“We have a number of generic drug products,” Sawai outlined. “We are able to manage a very good relationship with our suppliers and also we have very large capacity. We have six well established and maintained manufacturing plants in Japan. So the stable supply capability is the second important point.”
Asked about whether the company’s efforts in terms of R&D and product development were focused on any particular therapeutic categories or treatment areas, Sawai said “we do not really think that way. We really like to seek opportunities everywhere.”
“If you only focus on specific therapeutic areas, that means we are going to put restrictions on ourselves, on our capabilities,” he suggested. “So we are not going to do that, we are going to challenge in any therapeutic area.”
And when asked about innovation around dosage forms – such as orodispersible tablets – Sawai said that “in terms of innovation around formulations, the OD tablet is a good example. It is not only about producing the OD tablet but also in terms of the scent of the tablet, the speed of the dissolving of the tablet. These different points are pretty well-managed with our skills and experience.”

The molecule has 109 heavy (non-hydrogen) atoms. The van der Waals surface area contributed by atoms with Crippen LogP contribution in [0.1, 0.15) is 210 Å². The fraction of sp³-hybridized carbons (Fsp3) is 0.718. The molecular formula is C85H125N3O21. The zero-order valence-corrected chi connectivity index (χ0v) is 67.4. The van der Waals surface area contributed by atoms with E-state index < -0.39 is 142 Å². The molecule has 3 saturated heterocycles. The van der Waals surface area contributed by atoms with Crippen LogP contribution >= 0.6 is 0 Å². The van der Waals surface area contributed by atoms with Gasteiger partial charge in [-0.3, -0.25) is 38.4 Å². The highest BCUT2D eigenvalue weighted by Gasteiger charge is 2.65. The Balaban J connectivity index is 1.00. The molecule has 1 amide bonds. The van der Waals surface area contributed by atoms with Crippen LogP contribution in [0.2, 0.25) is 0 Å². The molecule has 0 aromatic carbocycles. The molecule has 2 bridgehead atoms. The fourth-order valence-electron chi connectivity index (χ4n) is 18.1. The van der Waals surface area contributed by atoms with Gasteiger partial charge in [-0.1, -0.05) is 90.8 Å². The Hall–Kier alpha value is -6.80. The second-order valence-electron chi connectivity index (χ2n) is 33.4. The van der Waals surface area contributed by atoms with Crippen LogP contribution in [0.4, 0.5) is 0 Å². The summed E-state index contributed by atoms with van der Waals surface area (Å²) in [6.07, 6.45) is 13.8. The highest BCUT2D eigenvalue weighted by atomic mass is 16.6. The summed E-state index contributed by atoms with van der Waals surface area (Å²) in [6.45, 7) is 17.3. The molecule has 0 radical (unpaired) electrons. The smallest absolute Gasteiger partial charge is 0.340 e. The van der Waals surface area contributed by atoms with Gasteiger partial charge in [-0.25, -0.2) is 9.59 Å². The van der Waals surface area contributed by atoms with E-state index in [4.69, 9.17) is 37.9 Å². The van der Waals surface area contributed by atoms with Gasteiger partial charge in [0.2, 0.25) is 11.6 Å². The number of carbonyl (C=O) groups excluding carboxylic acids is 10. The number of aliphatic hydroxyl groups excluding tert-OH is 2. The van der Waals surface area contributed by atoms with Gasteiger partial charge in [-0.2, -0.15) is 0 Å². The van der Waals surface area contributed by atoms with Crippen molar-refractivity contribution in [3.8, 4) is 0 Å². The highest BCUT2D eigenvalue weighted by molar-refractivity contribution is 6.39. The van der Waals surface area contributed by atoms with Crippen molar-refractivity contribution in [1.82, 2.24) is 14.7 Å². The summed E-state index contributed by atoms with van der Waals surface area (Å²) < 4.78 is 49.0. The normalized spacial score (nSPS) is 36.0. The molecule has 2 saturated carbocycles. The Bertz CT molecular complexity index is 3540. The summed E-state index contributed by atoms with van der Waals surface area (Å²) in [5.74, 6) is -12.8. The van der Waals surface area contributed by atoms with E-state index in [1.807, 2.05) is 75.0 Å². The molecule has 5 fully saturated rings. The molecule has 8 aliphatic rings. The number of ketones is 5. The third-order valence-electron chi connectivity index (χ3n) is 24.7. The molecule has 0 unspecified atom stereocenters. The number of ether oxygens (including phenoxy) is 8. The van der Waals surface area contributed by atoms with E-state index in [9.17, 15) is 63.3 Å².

Sales Take A Hit From COVID-19
On the subject of the coronavirus pandemic, Sawai noted that COVID-19 had “impacted our business in two different ways.”
In terms of sales, he said, “our existing drug products are obviously affected by COVID-19. People are not going to doctors’ offices to consult with doctors. Therefore we are seeing a limited impact on sales of our existing products, especially in the areas of respiratory and also the ear, nose and throat area and the pediatric area. So our existing drug products in these areas are experiencing volume declines.”